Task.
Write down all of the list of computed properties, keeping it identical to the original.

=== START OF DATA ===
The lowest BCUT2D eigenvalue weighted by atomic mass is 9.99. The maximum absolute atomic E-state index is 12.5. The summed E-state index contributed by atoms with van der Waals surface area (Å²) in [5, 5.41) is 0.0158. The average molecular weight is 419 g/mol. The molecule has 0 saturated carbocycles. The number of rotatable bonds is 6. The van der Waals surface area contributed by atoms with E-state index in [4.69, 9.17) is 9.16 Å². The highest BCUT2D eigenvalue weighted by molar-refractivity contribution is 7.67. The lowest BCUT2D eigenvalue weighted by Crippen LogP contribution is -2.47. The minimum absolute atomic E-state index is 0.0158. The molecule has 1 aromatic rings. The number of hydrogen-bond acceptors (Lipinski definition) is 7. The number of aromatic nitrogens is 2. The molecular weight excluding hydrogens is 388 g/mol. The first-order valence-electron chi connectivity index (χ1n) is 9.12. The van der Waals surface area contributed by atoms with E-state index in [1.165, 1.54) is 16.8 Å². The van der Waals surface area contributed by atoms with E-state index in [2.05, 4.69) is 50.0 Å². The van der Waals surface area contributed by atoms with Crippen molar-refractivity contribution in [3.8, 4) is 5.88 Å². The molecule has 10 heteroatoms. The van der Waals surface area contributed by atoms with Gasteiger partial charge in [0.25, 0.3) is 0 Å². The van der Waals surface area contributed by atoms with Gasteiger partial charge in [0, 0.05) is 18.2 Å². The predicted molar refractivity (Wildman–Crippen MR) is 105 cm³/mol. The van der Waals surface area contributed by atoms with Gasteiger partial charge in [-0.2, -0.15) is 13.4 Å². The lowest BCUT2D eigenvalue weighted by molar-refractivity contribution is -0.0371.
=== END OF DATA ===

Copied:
The lowest BCUT2D eigenvalue weighted by atomic mass is 9.99. The maximum absolute atomic E-state index is 12.5. The summed E-state index contributed by atoms with van der Waals surface area (Å²) in [5, 5.41) is 0.0158. The average molecular weight is 419 g/mol. The molecule has 0 saturated carbocycles. The number of rotatable bonds is 6. The van der Waals surface area contributed by atoms with E-state index in [4.69, 9.17) is 9.16 Å². The highest BCUT2D eigenvalue weighted by molar-refractivity contribution is 7.67. The lowest BCUT2D eigenvalue weighted by Crippen LogP contribution is -2.47. The minimum absolute atomic E-state index is 0.0158. The molecule has 1 aromatic rings. The number of hydrogen-bond acceptors (Lipinski definition) is 7. The number of aromatic nitrogens is 2. The molecular weight excluding hydrogens is 388 g/mol. The first-order valence-electron chi connectivity index (χ1n) is 9.12. The van der Waals surface area contributed by atoms with E-state index in [1.165, 1.54) is 16.8 Å². The van der Waals surface area contributed by atoms with E-state index in [2.05, 4.69) is 50.0 Å². The van der Waals surface area contributed by atoms with Crippen molar-refractivity contribution in [3.8, 4) is 5.88 Å². The molecule has 10 heteroatoms. The van der Waals surface area contributed by atoms with Gasteiger partial charge in [0.25, 0.3) is 0 Å². The van der Waals surface area contributed by atoms with Gasteiger partial charge in [0, 0.05) is 18.2 Å². The predicted molar refractivity (Wildman–Crippen MR) is 105 cm³/mol. The van der Waals surface area contributed by atoms with Gasteiger partial charge in [-0.2, -0.15) is 13.4 Å². The lowest BCUT2D eigenvalue weighted by molar-refractivity contribution is -0.0371.